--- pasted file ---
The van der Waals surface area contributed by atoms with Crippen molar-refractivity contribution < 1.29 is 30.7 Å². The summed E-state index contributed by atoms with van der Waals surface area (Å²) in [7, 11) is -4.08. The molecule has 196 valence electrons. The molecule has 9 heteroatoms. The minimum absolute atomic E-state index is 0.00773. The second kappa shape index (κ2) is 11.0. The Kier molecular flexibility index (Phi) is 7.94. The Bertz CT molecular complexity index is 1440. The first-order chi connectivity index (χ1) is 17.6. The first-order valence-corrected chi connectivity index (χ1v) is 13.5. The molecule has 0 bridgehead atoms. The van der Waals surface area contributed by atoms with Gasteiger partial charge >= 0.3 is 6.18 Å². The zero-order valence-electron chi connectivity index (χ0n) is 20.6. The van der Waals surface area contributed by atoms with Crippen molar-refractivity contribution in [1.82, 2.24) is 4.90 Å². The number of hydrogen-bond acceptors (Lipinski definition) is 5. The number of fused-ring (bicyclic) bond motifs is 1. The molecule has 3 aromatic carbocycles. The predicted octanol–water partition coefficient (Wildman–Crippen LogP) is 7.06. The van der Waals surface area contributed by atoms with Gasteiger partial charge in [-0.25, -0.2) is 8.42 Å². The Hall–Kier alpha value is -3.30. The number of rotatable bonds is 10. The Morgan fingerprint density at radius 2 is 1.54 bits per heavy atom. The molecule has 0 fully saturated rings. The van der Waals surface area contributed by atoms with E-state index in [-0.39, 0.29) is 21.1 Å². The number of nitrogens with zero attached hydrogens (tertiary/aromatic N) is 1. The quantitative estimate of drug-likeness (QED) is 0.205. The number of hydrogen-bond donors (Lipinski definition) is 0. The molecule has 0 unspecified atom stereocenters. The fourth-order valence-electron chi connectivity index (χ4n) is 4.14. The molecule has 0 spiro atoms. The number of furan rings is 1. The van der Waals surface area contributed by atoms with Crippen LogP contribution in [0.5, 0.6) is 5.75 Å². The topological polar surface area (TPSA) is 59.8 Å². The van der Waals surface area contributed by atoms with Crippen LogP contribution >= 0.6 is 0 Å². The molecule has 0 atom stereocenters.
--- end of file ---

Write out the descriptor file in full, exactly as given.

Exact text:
The van der Waals surface area contributed by atoms with Crippen molar-refractivity contribution < 1.29 is 30.7 Å². The summed E-state index contributed by atoms with van der Waals surface area (Å²) in [7, 11) is -4.08. The molecule has 196 valence electrons. The molecule has 9 heteroatoms. The minimum absolute atomic E-state index is 0.00773. The second kappa shape index (κ2) is 11.0. The Kier molecular flexibility index (Phi) is 7.94. The Bertz CT molecular complexity index is 1440. The first-order chi connectivity index (χ1) is 17.6. The first-order valence-corrected chi connectivity index (χ1v) is 13.5. The molecule has 0 bridgehead atoms. The van der Waals surface area contributed by atoms with Gasteiger partial charge >= 0.3 is 6.18 Å². The zero-order valence-electron chi connectivity index (χ0n) is 20.6. The van der Waals surface area contributed by atoms with Crippen molar-refractivity contribution in [1.82, 2.24) is 4.90 Å². The number of hydrogen-bond acceptors (Lipinski definition) is 5. The number of fused-ring (bicyclic) bond motifs is 1. The molecule has 3 aromatic carbocycles. The predicted octanol–water partition coefficient (Wildman–Crippen LogP) is 7.06. The van der Waals surface area contributed by atoms with Gasteiger partial charge in [-0.25, -0.2) is 8.42 Å². The Hall–Kier alpha value is -3.30. The number of rotatable bonds is 10. The Morgan fingerprint density at radius 2 is 1.54 bits per heavy atom. The molecule has 0 fully saturated rings. The van der Waals surface area contributed by atoms with E-state index in [-0.39, 0.29) is 21.1 Å². The number of nitrogens with zero attached hydrogens (tertiary/aromatic N) is 1. The quantitative estimate of drug-likeness (QED) is 0.205. The number of hydrogen-bond donors (Lipinski definition) is 0. The molecule has 0 unspecified atom stereocenters. The fourth-order valence-electron chi connectivity index (χ4n) is 4.14. The molecule has 0 spiro atoms. The number of furan rings is 1. The van der Waals surface area contributed by atoms with Crippen LogP contribution in [0.5, 0.6) is 5.75 Å². The topological polar surface area (TPSA) is 59.8 Å². The van der Waals surface area contributed by atoms with Crippen LogP contribution >= 0.6 is 0 Å². The molecule has 0 atom stereocenters.